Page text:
Soybeans have had a long and rich history as one of the most important food sources for humans, though the origin of this relationship remains blurred. Its beginning can be traced back to ancient China, Japan and Korea, where it is said to have been domesticated at least 2500 years BC, though some people even suggest 3000-5000 as equally possible (Lee et al. 9). The Chinese used soybeans in a variety of ways, particularly, their seeds, producing oil, or eating dry seeds. However, over the time, the potential uses of the soybeans have increased in variety and richness and the Chinese started producing soya sauce, soy milk, tofu and other foods. China’s earliest document mentioning soybeans is dated 7th century BC, called “The Book of Odes” (Shurtleff and Aoyagi 8). The soybeans first traveled to other countries in Asia.
In 1765, the soybeans were taken to America by a sailor called Samuel Bowen and five years later, by none other than Benjamin Franklin himself, who brought them from France (Qiu and Chang 13). However, in the beginning, the soybeans were used as forage and were considered not fit for human consumption. By the mis-19th century, there were isolated attempts to cook and eat soybeans. A certain Thomas Maslin of Virginia wrote, “they are fine for table use, either green or dry” (Shurtleff and Aoyagi 7). During World War I, due to food shortage, researchers tried to find out which varieties could be eaten and how, but they had little success in convincing Americans that they were good to eat. By the same time, soybeans began to be used for oil production, and for industrial purposes. The de-oiled protein rich cake that was left following oil extraction was found to be good as food also. In time, soya began one of the most important food sources in the world, having been introduced almost in all places where the climate was appropriate. Today’s uses range from traditional Asian recipes such as tofu or soy milk, to protein powders.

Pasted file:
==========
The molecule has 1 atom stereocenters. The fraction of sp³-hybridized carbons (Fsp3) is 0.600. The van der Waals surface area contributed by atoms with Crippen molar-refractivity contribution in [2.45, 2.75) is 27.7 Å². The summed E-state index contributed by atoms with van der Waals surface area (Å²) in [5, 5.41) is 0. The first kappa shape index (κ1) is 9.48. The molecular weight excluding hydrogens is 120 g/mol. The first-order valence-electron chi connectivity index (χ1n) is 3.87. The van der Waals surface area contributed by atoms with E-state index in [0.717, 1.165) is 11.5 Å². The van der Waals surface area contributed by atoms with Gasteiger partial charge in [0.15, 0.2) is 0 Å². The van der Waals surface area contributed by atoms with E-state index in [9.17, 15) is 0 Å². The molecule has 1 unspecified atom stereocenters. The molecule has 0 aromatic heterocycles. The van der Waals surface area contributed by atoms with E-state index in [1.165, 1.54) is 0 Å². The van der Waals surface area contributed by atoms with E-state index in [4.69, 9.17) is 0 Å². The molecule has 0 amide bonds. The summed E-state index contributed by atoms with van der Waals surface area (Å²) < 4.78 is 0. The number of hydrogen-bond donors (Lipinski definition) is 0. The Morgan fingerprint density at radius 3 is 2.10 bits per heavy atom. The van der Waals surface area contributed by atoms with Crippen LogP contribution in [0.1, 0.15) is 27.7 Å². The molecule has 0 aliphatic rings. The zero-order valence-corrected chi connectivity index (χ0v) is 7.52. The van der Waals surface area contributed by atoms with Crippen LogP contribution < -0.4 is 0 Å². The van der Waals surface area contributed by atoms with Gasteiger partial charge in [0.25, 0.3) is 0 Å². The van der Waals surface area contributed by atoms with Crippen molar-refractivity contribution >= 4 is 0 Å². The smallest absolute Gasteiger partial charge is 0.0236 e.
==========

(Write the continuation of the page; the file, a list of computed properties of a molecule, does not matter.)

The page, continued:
Soybeans manipulation started with the domestication of the first plants. The difference between wild varieties and domesticated one consists in appearance and archaeologists noticed a concentration of larger soybeans in deposits in Northern China, a proof of early manipulation of the aliment to meet the needs of the people (Lee et al. 9). Since then, a wide of variety of soybeans was obtained through selection, particularly in the 20th century. For example, China alone has created over 1200 soybeans varieties since mid-20th century, mainly by cross-breeding. However, today, another kind of manipulation takes place, as the soybeans are genetically modified to resist to herbicides. Most of the production in the United States is now biotech, although people do not necessarily trust this process. Therefore, as soon as this process started, producing companies have begun to label their products as non-genetically modified so as to appeal to the buyers. The genetically modified crops are commercially more appealing, as they have increased resistance and tolerance to herbicides, and were introduced heavily in commerce, though they are more difficult to export. Alongside, organic production developed as well, as a response to the demand of the public for clean product, safe from biotechnology.
Because of the important role it holds in human alimentation, soybeans have always been attributed cultural significations. In ancient China (not long following its domestication), this crop was named as one of the five sacred grains because of its malleability and importance as a food source (Shurtleff and Aoyagi 192). It has also considered as essential to the existence of the Chinese civilization. For this reason, the crop was sown during a yearly festival meant to celebrate it, whereas poets praised it in their verses. Today, soybeans continue to represent an important aspect of Chinese culture. The mechanized cultivation methods have dramatically increased the production of the crop but have also increased the scale of farming (Qiu and Chang 17). In the western world, the soybeans are associated with vegetarian diets, which become more and more popular. In addition, soya is extensively used by people who want to lose weight, or by fitness enthusiasts. Soya has become known as healthy food and represents a kind of lifestyle that is beginning to become more and more important as a cultural trend.
Soybeans’ qualities have been recognized more than five thousand years ago, and its popularity has continued to increase and reach further and further. It may be seen today as a culturally important food, particularly because it reflects increasingly popular lifestyles. However, more than any other aliment, soya has become known as a biotech crop, which has hindered its reputation and has pushed many people to reject it. Only the future will be able to say if soybeans will continue to represent one of the most important food sources in the world.
- Shurtleff, William and Aoyagi, Akiko. History of Edamame , green Vegetable Soybeans and Vegetable-Type Soybeans (1275-2009):Extensively Annotated. 2009. Web.
- Lee, Gyoung-Ah et al. “Archaeological Soybean (Glycine Max) in East Asia: Does Size Matter?”. PloS One 6.11 (2011): 1-12.
- Qiu, Li-Juan and Chang, Ru-Zhen. “The Origin and History of Soybean”. The Soybean: Botany, Production and Uses. Ed. Guriqbal Singh. Oxford, OX and Cambridge, MA: CAB International. 2010. Print.